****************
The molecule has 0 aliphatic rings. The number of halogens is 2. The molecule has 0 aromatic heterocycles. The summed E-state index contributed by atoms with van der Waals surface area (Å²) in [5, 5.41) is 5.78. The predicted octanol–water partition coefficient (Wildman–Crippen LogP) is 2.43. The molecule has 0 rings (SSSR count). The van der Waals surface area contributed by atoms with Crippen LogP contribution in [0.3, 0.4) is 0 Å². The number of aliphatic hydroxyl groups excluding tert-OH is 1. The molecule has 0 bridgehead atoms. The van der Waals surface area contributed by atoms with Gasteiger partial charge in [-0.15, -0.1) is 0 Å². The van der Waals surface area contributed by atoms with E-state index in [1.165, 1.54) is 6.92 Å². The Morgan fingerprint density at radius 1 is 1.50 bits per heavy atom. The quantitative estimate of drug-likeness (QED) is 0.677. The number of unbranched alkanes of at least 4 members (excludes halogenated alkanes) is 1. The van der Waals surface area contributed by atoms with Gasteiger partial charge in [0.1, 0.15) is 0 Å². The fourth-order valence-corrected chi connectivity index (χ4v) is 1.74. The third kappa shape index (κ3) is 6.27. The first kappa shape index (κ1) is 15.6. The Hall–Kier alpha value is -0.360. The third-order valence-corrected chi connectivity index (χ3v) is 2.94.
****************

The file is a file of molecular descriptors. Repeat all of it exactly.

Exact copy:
The molecule has 0 aliphatic rings. The number of halogens is 2. The molecule has 0 aromatic heterocycles. The summed E-state index contributed by atoms with van der Waals surface area (Å²) in [5, 5.41) is 5.78. The predicted octanol–water partition coefficient (Wildman–Crippen LogP) is 2.43. The molecule has 0 rings (SSSR count). The van der Waals surface area contributed by atoms with Crippen LogP contribution in [0.3, 0.4) is 0 Å². The number of aliphatic hydroxyl groups excluding tert-OH is 1. The molecule has 0 bridgehead atoms. The van der Waals surface area contributed by atoms with Gasteiger partial charge in [-0.15, -0.1) is 0 Å². The van der Waals surface area contributed by atoms with E-state index in [1.165, 1.54) is 6.92 Å². The Morgan fingerprint density at radius 1 is 1.50 bits per heavy atom. The quantitative estimate of drug-likeness (QED) is 0.677. The number of unbranched alkanes of at least 4 members (excludes halogenated alkanes) is 1. The van der Waals surface area contributed by atoms with Gasteiger partial charge in [0.1, 0.15) is 0 Å². The fourth-order valence-corrected chi connectivity index (χ4v) is 1.74. The third kappa shape index (κ3) is 6.27. The first kappa shape index (κ1) is 15.6. The Hall–Kier alpha value is -0.360. The third-order valence-corrected chi connectivity index (χ3v) is 2.94.